The former San Francisco official whose alleged beating by a homeless person led to accusations that he had repeatedly bear-sprayed people sleeping on the street has finally broken his silence with police.
Don Carmignani, a 53-year-old businessman who once served on the San Francisco Fire Commission for six months, spoke with a police sergeant investigating his beating in a May 15 interview more than a month after his attack, according to the defense attorney for the man accused of beating him with a metal rod. Carmignani initially declined to speak with authorities or come to court, citing health concerns.
In his interview, Carmignani told police that he was “continuing to be terrorized” by a group of homeless people in his Marina District neighborhood after he was struck over the head near Laguna and Magnolia streets on April 5, the defense attorney, Kleigh Hathaway, said in court on Tuesday.
The revelations by Hathaway are the latest news in the high-profile assault and battery case against her client, 24-year-old Garrett Doty. The case was initially framed as the latest example of lawlessness and disorder in San Francisco, but was later complicated by allegations from the defense that Carmignani may have bear-sprayed homeless people on numerous occasions since November 2021.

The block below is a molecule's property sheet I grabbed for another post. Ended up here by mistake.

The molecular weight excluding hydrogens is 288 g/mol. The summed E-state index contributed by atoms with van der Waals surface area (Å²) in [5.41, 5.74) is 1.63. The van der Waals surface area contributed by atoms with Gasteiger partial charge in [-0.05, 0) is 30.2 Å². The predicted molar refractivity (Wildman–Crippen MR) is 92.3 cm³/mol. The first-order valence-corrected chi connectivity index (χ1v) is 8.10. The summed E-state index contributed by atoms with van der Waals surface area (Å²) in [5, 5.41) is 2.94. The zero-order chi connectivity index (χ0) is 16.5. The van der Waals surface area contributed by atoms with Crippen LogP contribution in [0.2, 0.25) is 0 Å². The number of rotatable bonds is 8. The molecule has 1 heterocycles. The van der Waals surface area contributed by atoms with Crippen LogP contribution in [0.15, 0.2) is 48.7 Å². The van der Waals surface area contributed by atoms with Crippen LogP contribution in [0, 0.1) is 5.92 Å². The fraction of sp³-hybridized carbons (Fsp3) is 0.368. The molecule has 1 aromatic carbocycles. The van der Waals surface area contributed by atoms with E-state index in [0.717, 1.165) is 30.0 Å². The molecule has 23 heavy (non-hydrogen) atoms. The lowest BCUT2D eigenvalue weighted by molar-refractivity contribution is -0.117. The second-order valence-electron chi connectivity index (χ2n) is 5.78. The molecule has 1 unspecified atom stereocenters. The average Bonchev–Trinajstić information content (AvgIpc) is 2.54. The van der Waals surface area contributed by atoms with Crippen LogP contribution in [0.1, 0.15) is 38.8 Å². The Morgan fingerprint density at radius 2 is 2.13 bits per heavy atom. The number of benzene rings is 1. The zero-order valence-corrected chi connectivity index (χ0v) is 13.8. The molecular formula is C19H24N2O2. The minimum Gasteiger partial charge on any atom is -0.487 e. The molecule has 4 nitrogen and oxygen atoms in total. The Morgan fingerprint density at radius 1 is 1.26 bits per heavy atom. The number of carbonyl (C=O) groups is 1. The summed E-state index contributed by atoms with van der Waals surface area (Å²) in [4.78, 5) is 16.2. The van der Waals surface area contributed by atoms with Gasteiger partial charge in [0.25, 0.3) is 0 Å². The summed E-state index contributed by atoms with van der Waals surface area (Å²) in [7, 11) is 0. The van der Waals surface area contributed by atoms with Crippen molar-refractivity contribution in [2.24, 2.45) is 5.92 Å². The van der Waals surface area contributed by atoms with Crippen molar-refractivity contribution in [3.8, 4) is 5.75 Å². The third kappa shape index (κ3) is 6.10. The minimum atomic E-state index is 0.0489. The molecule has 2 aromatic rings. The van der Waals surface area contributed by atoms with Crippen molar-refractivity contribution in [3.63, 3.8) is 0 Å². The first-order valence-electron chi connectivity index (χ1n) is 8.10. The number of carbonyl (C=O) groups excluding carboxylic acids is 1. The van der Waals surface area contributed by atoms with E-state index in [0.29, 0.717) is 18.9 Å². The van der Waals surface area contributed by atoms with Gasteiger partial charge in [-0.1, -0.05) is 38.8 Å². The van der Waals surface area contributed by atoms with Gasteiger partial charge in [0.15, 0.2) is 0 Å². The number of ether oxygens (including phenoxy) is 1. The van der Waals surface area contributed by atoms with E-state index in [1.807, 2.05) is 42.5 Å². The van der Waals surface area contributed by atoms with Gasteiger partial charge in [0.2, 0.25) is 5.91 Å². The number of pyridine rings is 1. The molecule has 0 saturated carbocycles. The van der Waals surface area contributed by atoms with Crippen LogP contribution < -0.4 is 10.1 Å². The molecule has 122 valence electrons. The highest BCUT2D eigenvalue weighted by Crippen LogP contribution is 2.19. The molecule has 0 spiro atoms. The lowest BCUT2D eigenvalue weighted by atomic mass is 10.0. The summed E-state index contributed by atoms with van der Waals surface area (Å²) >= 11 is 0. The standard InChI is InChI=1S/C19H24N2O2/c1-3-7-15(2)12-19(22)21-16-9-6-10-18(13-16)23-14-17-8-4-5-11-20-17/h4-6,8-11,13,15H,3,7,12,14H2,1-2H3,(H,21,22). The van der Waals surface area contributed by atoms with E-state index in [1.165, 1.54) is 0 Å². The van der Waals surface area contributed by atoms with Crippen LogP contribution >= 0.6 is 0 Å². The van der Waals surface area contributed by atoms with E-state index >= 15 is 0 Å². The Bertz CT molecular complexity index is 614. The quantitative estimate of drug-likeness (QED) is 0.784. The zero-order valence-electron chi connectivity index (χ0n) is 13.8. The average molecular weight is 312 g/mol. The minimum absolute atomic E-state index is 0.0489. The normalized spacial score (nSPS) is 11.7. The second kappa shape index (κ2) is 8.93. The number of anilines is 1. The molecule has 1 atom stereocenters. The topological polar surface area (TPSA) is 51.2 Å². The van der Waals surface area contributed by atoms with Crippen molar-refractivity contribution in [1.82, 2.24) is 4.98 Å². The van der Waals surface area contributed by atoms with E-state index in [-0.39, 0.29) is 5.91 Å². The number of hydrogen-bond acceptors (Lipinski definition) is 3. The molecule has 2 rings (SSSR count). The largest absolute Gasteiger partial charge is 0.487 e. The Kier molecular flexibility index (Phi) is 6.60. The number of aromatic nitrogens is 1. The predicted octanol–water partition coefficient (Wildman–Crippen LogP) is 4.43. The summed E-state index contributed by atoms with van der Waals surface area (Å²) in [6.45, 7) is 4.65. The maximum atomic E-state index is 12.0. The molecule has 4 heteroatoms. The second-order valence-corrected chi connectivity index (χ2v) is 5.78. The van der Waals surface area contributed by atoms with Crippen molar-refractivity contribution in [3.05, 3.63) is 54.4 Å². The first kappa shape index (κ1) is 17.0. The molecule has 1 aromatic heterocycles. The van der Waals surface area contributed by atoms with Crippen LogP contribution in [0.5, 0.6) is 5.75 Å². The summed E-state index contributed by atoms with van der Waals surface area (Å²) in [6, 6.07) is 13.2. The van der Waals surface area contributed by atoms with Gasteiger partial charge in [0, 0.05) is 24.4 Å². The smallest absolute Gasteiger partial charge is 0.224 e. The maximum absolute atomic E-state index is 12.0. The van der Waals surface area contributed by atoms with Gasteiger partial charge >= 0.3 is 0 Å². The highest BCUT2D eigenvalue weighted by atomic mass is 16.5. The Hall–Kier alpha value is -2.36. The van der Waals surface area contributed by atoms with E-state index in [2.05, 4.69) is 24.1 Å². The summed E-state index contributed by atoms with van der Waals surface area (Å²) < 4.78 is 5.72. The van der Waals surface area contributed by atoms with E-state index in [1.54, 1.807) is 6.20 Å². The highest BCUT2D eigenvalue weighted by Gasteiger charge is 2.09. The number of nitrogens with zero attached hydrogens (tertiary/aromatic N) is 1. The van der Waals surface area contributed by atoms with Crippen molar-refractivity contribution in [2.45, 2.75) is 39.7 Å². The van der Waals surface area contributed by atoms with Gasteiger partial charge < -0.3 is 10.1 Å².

Carmignani denied those allegations.
There now appears to be a dispute over who has been “terrorizing” Carmignani since the beating and whether Doty was among those harassing him.
Carmignani said “that he is continuing to be terrorized by ‘them,'” Hathaway said in court. “‘Them’ doesn’t include my client.”
Hathaway asked a San Francisco Superior Court judge to direct prosecutors to gather and release any police reports that may have documented the alleged harassment. The judge, Loretta Giorgi, granted her request.
Hathaway’s representations of the statements Carmignani made to police may offer a glimpse at his anticipated testimony later this week.
Carmignani came to the Hall of Justice on Tuesday morning, apparently ready to testify against Doty at his preliminary hearing. Carmignani appeared frail and used a walker to assist him after suffering a broken jaw and fractured skull in the attack, his attorney previously told The Standard.
Doty, who was released from jail on April 27 because Carmignani was not previously available to testify, also showed up at court. He wore a knit cap, black sweater and red polo shirt, his long brown hair hanging below his shoulders. The two men briefly stood by each other outside a courtroom before the hearing was ultimately delayed until Wednesday.
Among the other revelations to come out of court Tuesday was that an attorney for Carmignani sent police photographs that may incriminate Doty. The cellphone photos purportedly show a person, identified as Doty, wearing ski goggles and who Carmignani accused of robbing people, according to Hathaway. She did not elaborate on how the photos were considered relevant to the case.
Both Carmignani and Doty declined to speak with The Standard. Carmignani’s attorney, John Cox, did not return a follow-up inquiry.